Friday, April 12, 2013

Climate Changes Effect on Wine

We all know what the drought over the last few years has done to food prices. And with saying that, we have yet to bear the full brunt of these effects at the grocery stores. Those days will come.

But did you know that according to some predictions, overall climate changes are going to eventually alter the wine industry?  I recently read an article where a study has predicted that by 2050, most common areas suited for grape growing around the world will see anywhere from a 25 to 75 percent reduction in their annual crops, and it will become more expensive to grow grapes in these regions due to global warming. This can be a sensitive subject, but if some of these global warming predictions are true, then this is what they are predicting will happen.

These studies predict in California alone, where the state accounts for over two-thirds of the United States wine production, it could see a 70% reduction by 2050. This is not limited to our country. This global warming will have a world-wide effect. Chile will see a 25% decrease while Australia could see as high as 75%. It varies from region to region. The effect comes from the rising temperatures and the changing amounts of rainfall each year. As we have seen, it seems to have become less and less, plus hotter and drier. Although the weather is hard to predict in itself, especially looking over the next 50 years, the patterns are beginning to form.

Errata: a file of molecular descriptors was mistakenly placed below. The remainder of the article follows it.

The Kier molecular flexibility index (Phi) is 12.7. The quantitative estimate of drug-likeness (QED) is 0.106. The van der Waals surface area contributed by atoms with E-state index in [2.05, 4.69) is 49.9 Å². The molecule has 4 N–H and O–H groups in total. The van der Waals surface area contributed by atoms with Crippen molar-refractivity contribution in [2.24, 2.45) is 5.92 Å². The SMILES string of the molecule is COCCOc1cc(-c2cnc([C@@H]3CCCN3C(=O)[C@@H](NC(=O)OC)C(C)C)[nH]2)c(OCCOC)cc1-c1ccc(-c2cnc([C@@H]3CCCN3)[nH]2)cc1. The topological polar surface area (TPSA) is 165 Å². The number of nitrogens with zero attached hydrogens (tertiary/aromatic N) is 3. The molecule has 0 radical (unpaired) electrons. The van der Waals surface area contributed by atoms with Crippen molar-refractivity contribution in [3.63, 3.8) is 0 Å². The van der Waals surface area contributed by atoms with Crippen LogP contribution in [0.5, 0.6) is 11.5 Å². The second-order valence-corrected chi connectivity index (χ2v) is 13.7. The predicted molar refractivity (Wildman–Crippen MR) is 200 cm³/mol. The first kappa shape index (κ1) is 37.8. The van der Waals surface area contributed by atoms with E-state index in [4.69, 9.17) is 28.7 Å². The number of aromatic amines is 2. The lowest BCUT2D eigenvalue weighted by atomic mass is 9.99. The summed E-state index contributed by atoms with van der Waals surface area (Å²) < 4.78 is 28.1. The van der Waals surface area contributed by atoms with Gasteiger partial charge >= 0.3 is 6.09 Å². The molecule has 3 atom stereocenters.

The traditional abundant grape growing regions around the world are becoming less suitable to grow these crops. Wine grapes are very susceptible to changes in climate and temperature and its effect will influence its overall flavor. In order to keep its characteristics, it may become more expensive to produce the wine as it has the last 50-100 years. New ways of irrigation may be needed or even some wineries may be forced to move their vineyards to higher elevations in order to see the same results. Who knows, the new wine country may be in areas of north Montana or Wyoming...even southern Alaska with these cooler temperatures.

This will have a huge impact in the wine world. Over the course of the last 20 years, wine consumption has more than doubled in the United States alone. We have become the largest wine market in the world and have seen 19 consecutive years of volume growth. Napa, Sonoma, Willamette Valley... these areas have been our wine growing bread and butter. What would be the effect of some of these changes? Analysts have asked these wineries to start to look at ways to adjust to these climate effects now and not wait till its too late.

Here's another article about the effect of the climate in California.

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